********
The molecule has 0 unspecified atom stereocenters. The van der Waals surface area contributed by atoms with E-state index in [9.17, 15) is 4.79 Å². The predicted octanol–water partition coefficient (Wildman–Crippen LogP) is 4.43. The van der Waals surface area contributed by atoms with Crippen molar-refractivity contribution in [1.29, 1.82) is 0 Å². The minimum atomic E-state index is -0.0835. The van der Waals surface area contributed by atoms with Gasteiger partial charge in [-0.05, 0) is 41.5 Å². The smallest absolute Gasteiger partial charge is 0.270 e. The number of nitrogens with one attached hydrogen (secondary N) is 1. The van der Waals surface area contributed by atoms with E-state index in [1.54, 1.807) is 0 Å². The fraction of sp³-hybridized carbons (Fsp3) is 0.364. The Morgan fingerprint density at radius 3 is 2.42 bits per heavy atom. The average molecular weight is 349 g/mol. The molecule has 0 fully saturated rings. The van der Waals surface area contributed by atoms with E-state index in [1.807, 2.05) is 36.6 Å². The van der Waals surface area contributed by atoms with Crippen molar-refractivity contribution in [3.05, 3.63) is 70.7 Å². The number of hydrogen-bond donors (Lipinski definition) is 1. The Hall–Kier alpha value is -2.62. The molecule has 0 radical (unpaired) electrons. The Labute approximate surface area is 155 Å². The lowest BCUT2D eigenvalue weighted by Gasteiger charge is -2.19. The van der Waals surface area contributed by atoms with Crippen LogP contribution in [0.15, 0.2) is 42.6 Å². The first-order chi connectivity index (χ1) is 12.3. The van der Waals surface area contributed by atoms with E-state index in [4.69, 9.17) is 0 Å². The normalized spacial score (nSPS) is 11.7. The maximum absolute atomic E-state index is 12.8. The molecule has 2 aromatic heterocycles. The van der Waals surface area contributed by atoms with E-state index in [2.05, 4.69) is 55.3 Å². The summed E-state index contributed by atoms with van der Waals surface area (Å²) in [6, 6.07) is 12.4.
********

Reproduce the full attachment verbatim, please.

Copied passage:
The molecule has 0 unspecified atom stereocenters. The van der Waals surface area contributed by atoms with E-state index in [9.17, 15) is 4.79 Å². The predicted octanol–water partition coefficient (Wildman–Crippen LogP) is 4.43. The van der Waals surface area contributed by atoms with Crippen molar-refractivity contribution in [1.29, 1.82) is 0 Å². The minimum atomic E-state index is -0.0835. The van der Waals surface area contributed by atoms with Gasteiger partial charge in [-0.05, 0) is 41.5 Å². The smallest absolute Gasteiger partial charge is 0.270 e. The number of nitrogens with one attached hydrogen (secondary N) is 1. The van der Waals surface area contributed by atoms with E-state index in [1.54, 1.807) is 0 Å². The fraction of sp³-hybridized carbons (Fsp3) is 0.364. The Morgan fingerprint density at radius 3 is 2.42 bits per heavy atom. The average molecular weight is 349 g/mol. The molecule has 0 fully saturated rings. The van der Waals surface area contributed by atoms with E-state index in [1.807, 2.05) is 36.6 Å². The van der Waals surface area contributed by atoms with Crippen molar-refractivity contribution in [3.05, 3.63) is 70.7 Å². The number of hydrogen-bond donors (Lipinski definition) is 1. The Hall–Kier alpha value is -2.62. The molecule has 0 radical (unpaired) electrons. The Labute approximate surface area is 155 Å². The lowest BCUT2D eigenvalue weighted by Gasteiger charge is -2.19. The van der Waals surface area contributed by atoms with Crippen LogP contribution in [0.15, 0.2) is 42.6 Å². The first-order chi connectivity index (χ1) is 12.3. The van der Waals surface area contributed by atoms with E-state index in [4.69, 9.17) is 0 Å². The normalized spacial score (nSPS) is 11.7. The maximum absolute atomic E-state index is 12.8. The molecule has 2 aromatic heterocycles. The van der Waals surface area contributed by atoms with E-state index in [2.05, 4.69) is 55.3 Å². The summed E-state index contributed by atoms with van der Waals surface area (Å²) in [6, 6.07) is 12.4.